Have you ever found it hard to get an appointment at your local GP, or been frustrated at the long queue?
All of us need medical advice at some point, whether it’s for a minor cough or a more serious concern. But do we need to always visit the doctor?
In order to provide better access to healthcare, there is a growing trend to give pharmacists a greater role in the treatment of minor ailments. Pharmacists would act as the first point of call for patients who need advice for non-serious or chronic ailments.
This not only gives patients better access to health advice, it also eases the pressure on GPs and gives them more time to address more serious ailments and preventative health.
Some in the medical profession have reservations, while others are more supportive. A recent survey undertaken by research company, CDS on behalf of the Australian Self-Medication Industry canvassed the view of 150 GPs.
It found that 29 per cent of GPs believed it would be better if patients with minor ailments such as coughs and colds were encouraged to visit a pharmacist as a first port of call for such ailments. Some 71 per cent disagreed, indicating there is still a way to go to gain the full support of the medical community.
Pharmacists are a well-established part of local communities throughout Australia. They are highly qualified, trusted and accessible, and are well-placed to provide advice on the most common minor ailments – such things as upper respiratory tract infection, back pain, diarrohea and gastroenteritis, joint pain, coughs, viral infection, malaise and fatigue, headache and constipation.
This doesn’t mean replacing the role of GPs who continue to play a vital part on the frontline of primary healthcare. Rather, it opens up a new avenue for GPs to help promote improved health literacy – giving them the time to educate patients on the best ways to take greater responsibility for personal health through appropriate self care and preventative measures.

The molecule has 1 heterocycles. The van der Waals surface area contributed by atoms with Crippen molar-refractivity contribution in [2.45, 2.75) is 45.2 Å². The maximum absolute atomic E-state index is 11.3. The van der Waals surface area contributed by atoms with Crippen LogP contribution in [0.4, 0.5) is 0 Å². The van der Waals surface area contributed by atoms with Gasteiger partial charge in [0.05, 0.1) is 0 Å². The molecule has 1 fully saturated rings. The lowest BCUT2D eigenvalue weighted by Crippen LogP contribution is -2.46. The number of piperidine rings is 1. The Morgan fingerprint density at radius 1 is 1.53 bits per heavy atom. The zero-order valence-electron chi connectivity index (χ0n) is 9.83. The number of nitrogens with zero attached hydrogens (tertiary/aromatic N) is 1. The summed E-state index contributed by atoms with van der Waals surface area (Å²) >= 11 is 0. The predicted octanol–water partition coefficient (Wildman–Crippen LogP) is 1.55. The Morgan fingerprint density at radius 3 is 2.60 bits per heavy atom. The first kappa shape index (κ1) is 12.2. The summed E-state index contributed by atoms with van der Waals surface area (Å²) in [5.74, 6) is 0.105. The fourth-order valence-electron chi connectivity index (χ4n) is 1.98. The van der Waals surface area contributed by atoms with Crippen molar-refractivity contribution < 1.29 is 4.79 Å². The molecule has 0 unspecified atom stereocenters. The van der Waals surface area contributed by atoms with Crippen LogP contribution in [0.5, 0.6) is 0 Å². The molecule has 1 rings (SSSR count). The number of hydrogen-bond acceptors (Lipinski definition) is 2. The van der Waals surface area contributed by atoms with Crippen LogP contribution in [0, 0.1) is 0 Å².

It also means that GPs’ time will be freed to focus on patients who most need their attention, including those with serious health concerns or illness.
A 2008 study by international health industry consultants, IMS, found that 15 per cent of all GP consultations involve the treatment of minor ailments. When projected nationally, the study suggests that a total of 25 million GP consultations annually, or approximately 96,000 consultations per day involve minor ailments.
No one wants to feel rushed during their GP consultation because of a backlog of people, some with coughs, colds and other minor ailments that could be managed through a pharmacist or appropriate self care. Neither do GPs want to feel pressured to rush their consultations due to time pressures.
Clearly there is a need to look at ways of better utilising our highly trained health workforce. It makes sense to use the skills of the Australia-wide community pharmacy network.
With support from government, the health sector and the community, pharmacists could play a valuable role in helping to improve health outcomes for all Australians.
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Would you be prepared to visit your pharmacist as a first point of call for a minor ailment (eg: coughs, colds, gastroenteritis, headaches)? Click here to vote.